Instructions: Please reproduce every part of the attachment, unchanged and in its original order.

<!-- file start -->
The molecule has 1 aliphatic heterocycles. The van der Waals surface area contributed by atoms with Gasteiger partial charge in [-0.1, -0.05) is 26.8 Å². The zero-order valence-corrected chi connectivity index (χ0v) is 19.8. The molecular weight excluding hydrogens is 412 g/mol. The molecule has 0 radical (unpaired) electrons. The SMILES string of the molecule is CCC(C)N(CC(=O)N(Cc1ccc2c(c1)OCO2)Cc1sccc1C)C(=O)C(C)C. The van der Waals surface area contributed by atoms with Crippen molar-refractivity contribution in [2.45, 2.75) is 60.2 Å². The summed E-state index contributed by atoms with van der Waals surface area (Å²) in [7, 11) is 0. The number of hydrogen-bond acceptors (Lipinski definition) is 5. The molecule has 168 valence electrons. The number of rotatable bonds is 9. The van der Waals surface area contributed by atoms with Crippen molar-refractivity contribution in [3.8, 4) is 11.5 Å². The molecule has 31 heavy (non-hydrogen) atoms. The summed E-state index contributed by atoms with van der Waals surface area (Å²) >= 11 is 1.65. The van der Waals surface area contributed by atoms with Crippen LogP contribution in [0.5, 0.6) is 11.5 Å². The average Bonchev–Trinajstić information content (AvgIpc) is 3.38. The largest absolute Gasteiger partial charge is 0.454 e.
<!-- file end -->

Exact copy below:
The molecule has 1 aliphatic heterocycles. The van der Waals surface area contributed by atoms with Gasteiger partial charge in [-0.1, -0.05) is 26.8 Å². The zero-order valence-corrected chi connectivity index (χ0v) is 19.8. The molecular weight excluding hydrogens is 412 g/mol. The molecule has 0 radical (unpaired) electrons. The SMILES string of the molecule is CCC(C)N(CC(=O)N(Cc1ccc2c(c1)OCO2)Cc1sccc1C)C(=O)C(C)C. The van der Waals surface area contributed by atoms with Crippen molar-refractivity contribution in [2.45, 2.75) is 60.2 Å². The summed E-state index contributed by atoms with van der Waals surface area (Å²) in [7, 11) is 0. The number of hydrogen-bond acceptors (Lipinski definition) is 5. The molecule has 168 valence electrons. The number of rotatable bonds is 9. The van der Waals surface area contributed by atoms with Crippen molar-refractivity contribution in [3.8, 4) is 11.5 Å². The molecule has 31 heavy (non-hydrogen) atoms. The summed E-state index contributed by atoms with van der Waals surface area (Å²) >= 11 is 1.65. The van der Waals surface area contributed by atoms with Crippen LogP contribution in [0.5, 0.6) is 11.5 Å². The average Bonchev–Trinajstić information content (AvgIpc) is 3.38. The largest absolute Gasteiger partial charge is 0.454 e.